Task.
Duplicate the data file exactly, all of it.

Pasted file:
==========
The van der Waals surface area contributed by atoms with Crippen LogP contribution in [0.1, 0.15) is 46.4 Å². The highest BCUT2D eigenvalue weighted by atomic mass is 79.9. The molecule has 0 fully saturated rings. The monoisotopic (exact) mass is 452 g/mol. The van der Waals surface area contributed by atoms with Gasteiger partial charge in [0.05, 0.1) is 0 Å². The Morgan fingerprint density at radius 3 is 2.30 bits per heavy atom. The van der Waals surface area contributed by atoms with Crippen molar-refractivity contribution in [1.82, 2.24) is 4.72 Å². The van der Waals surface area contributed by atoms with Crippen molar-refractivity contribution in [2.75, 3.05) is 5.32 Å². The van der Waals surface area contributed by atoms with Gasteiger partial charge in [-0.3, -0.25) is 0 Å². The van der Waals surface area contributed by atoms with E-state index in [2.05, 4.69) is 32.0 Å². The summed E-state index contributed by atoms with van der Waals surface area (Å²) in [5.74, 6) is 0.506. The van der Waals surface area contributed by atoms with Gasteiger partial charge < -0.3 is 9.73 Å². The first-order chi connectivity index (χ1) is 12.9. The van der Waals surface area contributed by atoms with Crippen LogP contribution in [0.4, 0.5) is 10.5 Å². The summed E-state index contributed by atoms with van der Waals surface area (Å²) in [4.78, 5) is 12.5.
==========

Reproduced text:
The van der Waals surface area contributed by atoms with Crippen LogP contribution in [0.1, 0.15) is 46.4 Å². The highest BCUT2D eigenvalue weighted by atomic mass is 79.9. The molecule has 0 fully saturated rings. The monoisotopic (exact) mass is 452 g/mol. The van der Waals surface area contributed by atoms with Gasteiger partial charge in [0.05, 0.1) is 0 Å². The Morgan fingerprint density at radius 3 is 2.30 bits per heavy atom. The van der Waals surface area contributed by atoms with Crippen molar-refractivity contribution in [1.82, 2.24) is 4.72 Å². The van der Waals surface area contributed by atoms with Crippen molar-refractivity contribution in [2.75, 3.05) is 5.32 Å². The van der Waals surface area contributed by atoms with Gasteiger partial charge in [-0.3, -0.25) is 0 Å². The van der Waals surface area contributed by atoms with E-state index in [2.05, 4.69) is 32.0 Å². The summed E-state index contributed by atoms with van der Waals surface area (Å²) in [5.74, 6) is 0.506. The van der Waals surface area contributed by atoms with Gasteiger partial charge < -0.3 is 9.73 Å². The first-order chi connectivity index (χ1) is 12.9. The van der Waals surface area contributed by atoms with Crippen LogP contribution in [0.4, 0.5) is 10.5 Å². The summed E-state index contributed by atoms with van der Waals surface area (Å²) in [4.78, 5) is 12.5.